The union or tie of the several stones or bricks forming a wall. The bricks may be arranged for this purpose in several different ways, as in English bond or block bond (Fig. 1), where one course consists of bricks with their ends toward the face of the wall, called headers, and the next course of bricks with their lengths parallel to the face of the wall, called stretchers; Flemish bond (Fig.2), where each course consists of headers and stretchers alternately, so laid as always to break joints; Cross bond, which differs from the English by the change of the second stretcher line so that its joints come in the middle of the first, and the same position of stretchers comes back every fifth line; Combined cross and English bond, where the inner part of the wall is laid in the one method, the outer in the other.
Arrangement of bricks in courses. (Wood, Margaret. The English Medieval House, 410) Related terms: Bond, Flemish / Bond, Header / Bond, English / Bond, English Garden-Wall / Header / Stretcher
Arrangement of bricks to ensure stable brickwork.
the pattern in which masonry, particularly brickwork, is laid to tie together the thickness of the wall; specifically, the pattern of the headers and stretchers seen on the outer face of the wall. A header is a brick laid so that only the short end is visible and a stretcher is laid so that its long side is visible.
Agreement insuring one party against loss by actions or defaults of another. Alternately: 1. Arrangement of masonry brick so that vertical joints are not in line, preventing a weakening of the wall. 2. Matter that holds objects together. 3. Metallic conductors joined to provide a trail for electric current.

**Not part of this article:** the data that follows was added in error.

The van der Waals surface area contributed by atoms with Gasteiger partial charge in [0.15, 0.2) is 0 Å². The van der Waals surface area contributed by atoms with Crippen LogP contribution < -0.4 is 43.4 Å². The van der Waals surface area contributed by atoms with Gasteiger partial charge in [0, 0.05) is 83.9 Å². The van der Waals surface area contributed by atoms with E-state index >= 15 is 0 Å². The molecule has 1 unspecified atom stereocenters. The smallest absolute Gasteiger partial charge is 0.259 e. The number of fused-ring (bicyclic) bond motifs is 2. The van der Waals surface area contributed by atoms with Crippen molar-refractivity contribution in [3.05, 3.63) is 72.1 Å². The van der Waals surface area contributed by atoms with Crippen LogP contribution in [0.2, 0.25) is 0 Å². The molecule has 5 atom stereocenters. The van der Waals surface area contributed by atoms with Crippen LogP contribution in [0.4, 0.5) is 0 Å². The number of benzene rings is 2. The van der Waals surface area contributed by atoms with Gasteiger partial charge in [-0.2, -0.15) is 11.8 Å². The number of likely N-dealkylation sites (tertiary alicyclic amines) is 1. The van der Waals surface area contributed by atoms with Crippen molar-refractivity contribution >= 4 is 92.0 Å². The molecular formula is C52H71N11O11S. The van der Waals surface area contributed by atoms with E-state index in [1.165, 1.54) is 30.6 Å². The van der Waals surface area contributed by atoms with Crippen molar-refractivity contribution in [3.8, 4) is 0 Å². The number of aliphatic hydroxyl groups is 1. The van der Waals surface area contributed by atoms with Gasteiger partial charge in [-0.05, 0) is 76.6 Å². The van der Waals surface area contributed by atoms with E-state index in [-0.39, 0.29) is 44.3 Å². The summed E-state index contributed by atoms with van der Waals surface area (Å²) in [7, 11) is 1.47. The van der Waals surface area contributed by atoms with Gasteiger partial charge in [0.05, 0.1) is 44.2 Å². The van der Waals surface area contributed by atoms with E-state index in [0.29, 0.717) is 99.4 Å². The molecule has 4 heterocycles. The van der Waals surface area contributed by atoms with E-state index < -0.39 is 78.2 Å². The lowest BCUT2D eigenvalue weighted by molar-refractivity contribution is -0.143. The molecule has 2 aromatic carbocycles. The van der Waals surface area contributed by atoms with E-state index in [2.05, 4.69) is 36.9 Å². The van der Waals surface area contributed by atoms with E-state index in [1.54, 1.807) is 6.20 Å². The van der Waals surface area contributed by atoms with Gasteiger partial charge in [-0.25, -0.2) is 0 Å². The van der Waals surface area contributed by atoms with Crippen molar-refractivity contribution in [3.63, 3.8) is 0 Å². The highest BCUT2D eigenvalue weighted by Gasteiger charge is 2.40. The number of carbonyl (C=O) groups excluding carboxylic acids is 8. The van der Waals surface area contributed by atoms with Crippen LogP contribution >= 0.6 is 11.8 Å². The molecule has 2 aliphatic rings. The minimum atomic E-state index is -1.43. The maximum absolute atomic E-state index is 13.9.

Arrangement of bricks to ensure stability of brickwork
The property of a hardened mortar that knits the masonry units together; also the lapping of brick in a wall.
Refers to the pattern formed by mortar joints between bricks, blocks or stones.
The way in which bricks are laid so the joints do not line up. Used to give strength to a wall.
Course. The course consisting of units that overlap more than one wythe of masonry.
The placing of bricks in mortar to form a wall- English bond, Flemish bond, garden wall bond.
An arrangement of bricks in courses.
The pattern in which bricks or other masonry units are laid. Also, the cementing action of an adhesive.
(a) A bonding substance or bonding agents - any material other than water, which, when added to foundry sands, imparts bond strength. The overlapping of brick so as to give both longitudinal and transverse strength. (b) Cohesive material in sand. See Foundry Sand.
Bond is the term used to describe the pattern of laid brickwork. Bond also refers to the way brickwork may or may not work to modular lengths. To work bond means that the bricks or masonry blocks work to their length and width perfectly. A mortar (cement and loam mixture) joint for brickwork and blockwork is around ten millimeters.
The pattern in which bricks are laid for the sake of solidity and design. ·American or Common Bond Courses of stretchers, breaking joints, with each sixth course one of the headers. ·English bond Alternate courses of headers and of stretchers. ·English Garden Wall bond Three courses of stretchers followed by one of headers. ·Flemish bond Alternate headers and stretchers in each course.
(1) The arrangement of units to provide strength, stability or a unique visual effect created by laying units in a prescribed pattern. See reference 6 for illustrations and descriptions of common masonry bond patterns. (2) The physical adhesive or mechanical binding between masonry units, mortar, grout and reinforcement. (3) To connect wythes or masonry units.